On the Facts
On the Facts
Aryeh Neier’s outrage over a “diatribe against NATO’s military intervention” (“Inconvenient Facts,” Dissent, Spring 2000) is understandable: the issues are too serious for that. His essay is presented as a review of my book The New Military Humanism (NMH), which scarcely mentions the propriety of the NATO bombing. The topic is indeed brought up, three pages from the end, noting that what precedes—the entire book—leaves the question of what should have been done in Kosovo “unanswered,” though it seems a “reasonable judgment” that the United States selected the most harmful of several options available. As explained clearly and unambiguously from the outset, even from the title, the book is about a wholly different topic: the import of the Kosovo events for the “new era” of “principles and values” led by the “enlightened states” (to quote from some of the rhetoric reviewed), a matter that must be sharply distinguished from the question of what should have been done.
I also stressed the point that any resort to force must be assessed in terms of its likely human consequences, whatever the motives or past record of the agent. To illustrate, I reviewed the major post–World War II examples of military intervention with benign consequences, along with the U.S. reaction to them, a matter directly relevant to the topic of the book, as is the matter of regular practice, which bears directly on motives and long-term import.
That these are the topics of the book cannot be missed, and has not been by others. The latest review I have seen opens by observing that “Chomsky, however, does not ‘contribute to the debate about what should be, or should have been done in Kosovo.’ As he explains, the aim of his writing is ‘to examine the framework in which events proceeded on their course, with its terrible human toll.’”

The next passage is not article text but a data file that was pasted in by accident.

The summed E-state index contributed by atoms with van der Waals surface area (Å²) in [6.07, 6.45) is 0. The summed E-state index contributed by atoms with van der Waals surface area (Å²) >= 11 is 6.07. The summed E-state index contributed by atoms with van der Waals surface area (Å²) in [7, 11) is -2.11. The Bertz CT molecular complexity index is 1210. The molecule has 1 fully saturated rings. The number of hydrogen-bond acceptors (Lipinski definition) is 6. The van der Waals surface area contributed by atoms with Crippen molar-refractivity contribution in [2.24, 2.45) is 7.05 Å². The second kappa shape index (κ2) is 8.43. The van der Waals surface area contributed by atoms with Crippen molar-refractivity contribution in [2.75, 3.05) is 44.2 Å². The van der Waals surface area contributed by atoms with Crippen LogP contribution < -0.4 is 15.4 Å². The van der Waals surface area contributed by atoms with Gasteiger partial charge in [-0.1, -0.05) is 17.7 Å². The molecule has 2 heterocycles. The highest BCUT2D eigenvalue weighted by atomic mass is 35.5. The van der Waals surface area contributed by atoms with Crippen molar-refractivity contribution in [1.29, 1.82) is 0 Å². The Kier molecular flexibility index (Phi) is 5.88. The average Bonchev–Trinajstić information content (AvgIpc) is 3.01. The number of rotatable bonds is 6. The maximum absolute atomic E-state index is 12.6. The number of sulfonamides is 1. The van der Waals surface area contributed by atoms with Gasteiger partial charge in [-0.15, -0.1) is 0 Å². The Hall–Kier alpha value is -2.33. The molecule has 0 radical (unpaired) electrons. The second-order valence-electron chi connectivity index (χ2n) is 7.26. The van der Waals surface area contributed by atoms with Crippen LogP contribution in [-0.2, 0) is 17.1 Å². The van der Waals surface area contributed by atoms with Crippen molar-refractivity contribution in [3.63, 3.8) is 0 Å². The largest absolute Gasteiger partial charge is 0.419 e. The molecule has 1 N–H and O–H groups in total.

These are among the actual topics of the book, which also suggests easy ways to mitigate or terminate comparable or worse atrocities: for example, by withdrawing from participation in them. A leading thesis throughout is “a psychological truism. One of the hardest things to do is to look into the mirror. It is also one of the most important things to do.” Neier passes over these matters with a few casual words, which seriously understate the crimes for which he and I share responsibility; Washington did not “tolerate” them, as he puts it, but took an active and decisive role in escalating them, a crucial distinction. It appears that my discussion of U.S. crimes and what we could easily do about them is of little significance to him in comparison with what should have been done about the other fellow’s crimes.
I also discussed the reactions of commentators outside of the self-anointed “enlightened states,” who warn that NATO’s reversion to the “colonial era,” “cloaked in moralistic righteousness,” is “a danger to the world,”...
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